News Release

Studies point to Huanan market as epicenter of SARS-CoV-2 emergence, from activities associated with wildlife trade

**COVID Immediate Release**

Peer-Reviewed Publication

American Association for the Advancement of Science (AAAS)

Two studies published in Science by Michael Worobey et al. and Jonathan Pekar et al. use complementary approaches – involving spatial and environmental analyses, as well as molecular analyses – to provide evidence that the Huanan market in Wuhan, China, was the early epicenter for the COVID-19 pandemic. The scientists concluded that SARS-CoV-2 was very likely present in live mammals sold at this market in late 2019 and suggest the virus spilled over into people working or shopping there from two separate zoonotic transmissions, in which lineage A and B progenitor viruses were both circulating in non-human mammals prior to their introduction into humans. Future work, say the authors of both studies, should be focused on better understanding events upstream of the introduction of SARS-CoV-2 to the market, including where the wild mammals for sale at Huanan came from, to lower the risk of future pandemics.

Despite the observation that the preponderance of earliest known COVID-19 cases – flagged by hospitals in Wuhan in December 2019 – were linked to the Huanan market, this did not establish activities at the Huanan market as the trigger for the pandemic. But, as Worobey and colleagues note, determining the epicenter of the COVID-19 pandemic at the neighborhood- rather than city-level could help resolve if SARS-CoV-2 had a zoonotic origin. To test the hypothesis of the market as the pandemic’s epicenter, Worobey et al. obtained data from a range of sources. First, they used mapping tools to estimate the longitude and latitude locations of more than 150 of the earliest reported virus cases from December 2019, including those without reported direct links to the market. The highest density of these cases centered around the Huanan market, they say. By mapping cases from January and February of 2020 using data from Weibo, a social media app that created a channel for people with Covid to seek medical help, the researchers identified cases in other parts of central Wuhan radiating from the market as the pandemic progressed. Using social media "check-in" data, the researchers performed analyses to rule out the many other locations in Wuhan, a city of 11 million, that would have been equally or more likely than the market to sustain the first cluster of a new respiratory pathogen. In further analyses, they report that multiple plausible intermediate wildlife hosts of SARS-CoV-2 progenitor viruses were sold live at the Huanan market until at least November of 2019. Using and extending a data set on samples from surfaces in the Huanan market, they identified five stalls that were likely selling live or freshly butchered mammals; the proximity to such live mammal vendors was predictive of human virus cases, their analyses show.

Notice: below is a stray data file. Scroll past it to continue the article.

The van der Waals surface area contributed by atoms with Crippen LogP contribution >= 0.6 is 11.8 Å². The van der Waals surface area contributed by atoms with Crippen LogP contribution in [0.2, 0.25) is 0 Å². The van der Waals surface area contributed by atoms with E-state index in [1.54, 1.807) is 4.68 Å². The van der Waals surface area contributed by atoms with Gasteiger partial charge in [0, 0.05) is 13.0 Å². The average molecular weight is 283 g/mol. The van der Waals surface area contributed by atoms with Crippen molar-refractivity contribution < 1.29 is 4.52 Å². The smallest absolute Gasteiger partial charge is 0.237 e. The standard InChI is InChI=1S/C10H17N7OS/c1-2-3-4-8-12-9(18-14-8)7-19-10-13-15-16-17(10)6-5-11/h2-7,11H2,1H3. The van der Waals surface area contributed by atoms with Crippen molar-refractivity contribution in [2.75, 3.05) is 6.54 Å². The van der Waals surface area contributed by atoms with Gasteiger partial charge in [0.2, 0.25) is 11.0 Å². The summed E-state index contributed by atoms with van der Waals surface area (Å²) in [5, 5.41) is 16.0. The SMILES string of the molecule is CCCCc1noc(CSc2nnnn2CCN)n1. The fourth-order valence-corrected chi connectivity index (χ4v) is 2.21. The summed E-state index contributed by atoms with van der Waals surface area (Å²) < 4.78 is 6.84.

To further understand the circumstances that led to the pandemic's origin, Pekar and colleagues analyzed the genomic diversity of SARS-CoV-2 early in the pandemic. While the diversity of SARS-CoV-2 increased as the pandemic spread from China to other countries, two lineages of SARS-CoV-2 – designated A and B – marked the beginning of the COVID-19 pandemic in Wuhan. Only lineage B was represented in the eleven sequenced genomes from humans directly associated with the Huanan market. The earliest lineage A genomes from humans lacked any known contact to the market but were sampled from humans who lived or stayed close by. It has been hypothesized that the two lineages emerged separately. To test this hypothesis, Pekar and colleagues analyzed genomic and epidemiological data from early in the COVID-19 pandemic with models and simulations. Through their analyses, they provide support for two separate introductions of lineages A and B into humans, both circulating in non-human mammals prior, with lineage B first appearing in humans no earlier than late October 2019 and likely in mid-November 2019 and lineage A being introduced within days to weeks of this event. Their simulations do not support a single introduction of the virus giving rise to the observed patterns of virus lineage spread. Further, the results from the study of Worobey et al., they say, are consistent with the idea of a separate and subsequent origin of lineage A at the Huanan market in late-November 2019. These findings, say the authors, indicate that it is unlikely that SARS-CoV-2 circulated widely in humans prior to November 2019 and define the narrow window between when SARS-CoV-2 first jumped into humans and when the first cases of COVID-19 were reported. The authors report several limitations to their studies, in both cases.

***A related news briefing was held as a Zoom Webinar on 26 June 2022, at 2:00 p.m. U.S. ET. Recordings of the briefing can be found here.

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